(iv) “Never mind,” she said, “I can___________. You don’t have to help me.
”I’m not a child, I tell you,” she said, ____________.
(v) “You needn’t bother about me. I _________________,” Valli said, turning her face toward the window and staring out.
(vi) Then she turned to the conductor and said, “Well, sir, I hope ___________.”
4. Why does the conductor refer to Valli as ‘madam’?
5. Find the lines in the text which tell you that Valli was enjoying her ride on the bus.
6. Why does Valli refuse to look out of the window on her way back?
7. What does Valli mean when she says, “I was just agreeing with what you said about things happening without our knowledge.”
8. The author describes the things that Valli sees from an eight-year-old’s point of view. Can you find evidence from the text for this statement?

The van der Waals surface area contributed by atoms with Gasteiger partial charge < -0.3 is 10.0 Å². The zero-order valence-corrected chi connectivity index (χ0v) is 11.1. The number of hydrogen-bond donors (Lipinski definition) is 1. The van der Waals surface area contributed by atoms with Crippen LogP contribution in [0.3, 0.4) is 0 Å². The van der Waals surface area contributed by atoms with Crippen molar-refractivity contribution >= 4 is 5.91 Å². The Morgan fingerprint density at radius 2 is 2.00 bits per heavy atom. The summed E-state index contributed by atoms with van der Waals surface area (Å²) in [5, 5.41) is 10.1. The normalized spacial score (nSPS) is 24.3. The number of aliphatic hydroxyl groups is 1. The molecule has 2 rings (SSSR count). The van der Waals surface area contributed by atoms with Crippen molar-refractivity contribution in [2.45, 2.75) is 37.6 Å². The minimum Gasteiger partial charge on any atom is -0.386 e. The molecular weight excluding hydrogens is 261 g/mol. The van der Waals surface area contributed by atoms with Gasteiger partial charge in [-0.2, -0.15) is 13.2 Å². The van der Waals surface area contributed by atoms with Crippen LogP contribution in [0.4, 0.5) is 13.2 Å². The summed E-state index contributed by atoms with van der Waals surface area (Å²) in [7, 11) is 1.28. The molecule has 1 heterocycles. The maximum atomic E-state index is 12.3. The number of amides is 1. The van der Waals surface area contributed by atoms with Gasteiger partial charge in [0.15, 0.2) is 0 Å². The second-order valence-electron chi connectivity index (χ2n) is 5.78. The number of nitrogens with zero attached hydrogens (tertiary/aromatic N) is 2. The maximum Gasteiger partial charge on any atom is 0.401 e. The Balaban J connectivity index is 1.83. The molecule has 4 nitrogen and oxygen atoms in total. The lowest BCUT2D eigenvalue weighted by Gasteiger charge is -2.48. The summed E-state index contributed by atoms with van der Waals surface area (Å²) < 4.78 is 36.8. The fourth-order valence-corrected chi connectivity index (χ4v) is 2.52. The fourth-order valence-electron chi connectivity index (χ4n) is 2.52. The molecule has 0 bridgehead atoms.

This story has a lot of people talking in it. The conductor jokes and laughs with Valli, some passengers try to show their concern for her, and her mother and her aunt spend time chatting.
Read the conversations carefully. Then think of similar people, or similar situations that you have experienced. Mimic a person or persons who spoke to you, saying what they said, along with your replies.
Write a page — about three paragraphs — on one of the following topics.
1. Have you ever planned something entirely on your own, without taking grown-ups into your confidence? What did you plan, and how? Did you carry out your plan?
2. Have you made a journey that was unforgettable in some way? What made it memorable?
3. Are you concerned about traffic and road safety? What are your concerns? How would you make road travel safer and more enjoyable?